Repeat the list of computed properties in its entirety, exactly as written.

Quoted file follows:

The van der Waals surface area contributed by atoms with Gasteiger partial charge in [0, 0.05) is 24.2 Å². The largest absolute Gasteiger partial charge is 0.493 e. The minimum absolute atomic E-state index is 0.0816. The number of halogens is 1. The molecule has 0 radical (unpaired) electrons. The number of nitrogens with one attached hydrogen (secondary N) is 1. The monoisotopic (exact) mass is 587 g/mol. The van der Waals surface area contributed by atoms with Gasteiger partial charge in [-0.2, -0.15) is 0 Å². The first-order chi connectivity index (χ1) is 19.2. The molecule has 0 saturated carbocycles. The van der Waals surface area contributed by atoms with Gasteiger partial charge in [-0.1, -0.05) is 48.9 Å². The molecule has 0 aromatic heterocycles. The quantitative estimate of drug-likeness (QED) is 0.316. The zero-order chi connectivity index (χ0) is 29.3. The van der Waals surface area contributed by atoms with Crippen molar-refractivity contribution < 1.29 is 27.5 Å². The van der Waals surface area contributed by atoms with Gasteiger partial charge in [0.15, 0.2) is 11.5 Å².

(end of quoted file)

The van der Waals surface area contributed by atoms with Gasteiger partial charge in [0, 0.05) is 24.2 Å². The largest absolute Gasteiger partial charge is 0.493 e. The minimum absolute atomic E-state index is 0.0816. The number of halogens is 1. The molecule has 0 radical (unpaired) electrons. The number of nitrogens with one attached hydrogen (secondary N) is 1. The monoisotopic (exact) mass is 587 g/mol. The van der Waals surface area contributed by atoms with Gasteiger partial charge in [-0.2, -0.15) is 0 Å². The first-order chi connectivity index (χ1) is 19.2. The molecule has 0 saturated carbocycles. The van der Waals surface area contributed by atoms with Gasteiger partial charge in [-0.1, -0.05) is 48.9 Å². The molecule has 0 aromatic heterocycles. The quantitative estimate of drug-likeness (QED) is 0.316. The zero-order chi connectivity index (χ0) is 29.3. The van der Waals surface area contributed by atoms with Crippen molar-refractivity contribution < 1.29 is 27.5 Å². The van der Waals surface area contributed by atoms with Gasteiger partial charge in [0.15, 0.2) is 11.5 Å².